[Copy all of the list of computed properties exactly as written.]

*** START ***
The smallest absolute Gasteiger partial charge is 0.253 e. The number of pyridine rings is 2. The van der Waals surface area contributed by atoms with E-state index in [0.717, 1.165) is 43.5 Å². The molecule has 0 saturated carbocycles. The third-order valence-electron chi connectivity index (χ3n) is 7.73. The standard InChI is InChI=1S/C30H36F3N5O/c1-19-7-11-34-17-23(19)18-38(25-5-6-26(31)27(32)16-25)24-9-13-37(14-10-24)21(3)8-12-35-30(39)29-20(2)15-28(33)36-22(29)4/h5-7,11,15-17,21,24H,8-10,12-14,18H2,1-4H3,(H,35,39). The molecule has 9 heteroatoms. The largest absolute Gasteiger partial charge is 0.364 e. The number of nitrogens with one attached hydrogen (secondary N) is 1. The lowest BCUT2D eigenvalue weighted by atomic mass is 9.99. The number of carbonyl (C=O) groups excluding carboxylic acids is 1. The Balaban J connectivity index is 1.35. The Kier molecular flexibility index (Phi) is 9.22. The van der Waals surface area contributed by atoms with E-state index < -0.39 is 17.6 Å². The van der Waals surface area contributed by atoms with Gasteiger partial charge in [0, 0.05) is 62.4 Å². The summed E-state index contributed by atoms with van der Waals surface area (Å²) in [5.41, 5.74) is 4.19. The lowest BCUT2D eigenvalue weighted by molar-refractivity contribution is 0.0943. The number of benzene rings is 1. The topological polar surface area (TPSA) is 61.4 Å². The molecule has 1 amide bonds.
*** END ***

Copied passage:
The smallest absolute Gasteiger partial charge is 0.253 e. The number of pyridine rings is 2. The van der Waals surface area contributed by atoms with E-state index in [0.717, 1.165) is 43.5 Å². The molecule has 0 saturated carbocycles. The third-order valence-electron chi connectivity index (χ3n) is 7.73. The standard InChI is InChI=1S/C30H36F3N5O/c1-19-7-11-34-17-23(19)18-38(25-5-6-26(31)27(32)16-25)24-9-13-37(14-10-24)21(3)8-12-35-30(39)29-20(2)15-28(33)36-22(29)4/h5-7,11,15-17,21,24H,8-10,12-14,18H2,1-4H3,(H,35,39). The molecule has 9 heteroatoms. The largest absolute Gasteiger partial charge is 0.364 e. The number of nitrogens with one attached hydrogen (secondary N) is 1. The lowest BCUT2D eigenvalue weighted by atomic mass is 9.99. The number of carbonyl (C=O) groups excluding carboxylic acids is 1. The Balaban J connectivity index is 1.35. The Kier molecular flexibility index (Phi) is 9.22. The van der Waals surface area contributed by atoms with E-state index < -0.39 is 17.6 Å². The van der Waals surface area contributed by atoms with Gasteiger partial charge in [0, 0.05) is 62.4 Å². The summed E-state index contributed by atoms with van der Waals surface area (Å²) in [5.41, 5.74) is 4.19. The lowest BCUT2D eigenvalue weighted by molar-refractivity contribution is 0.0943. The number of benzene rings is 1. The topological polar surface area (TPSA) is 61.4 Å². The molecule has 1 amide bonds.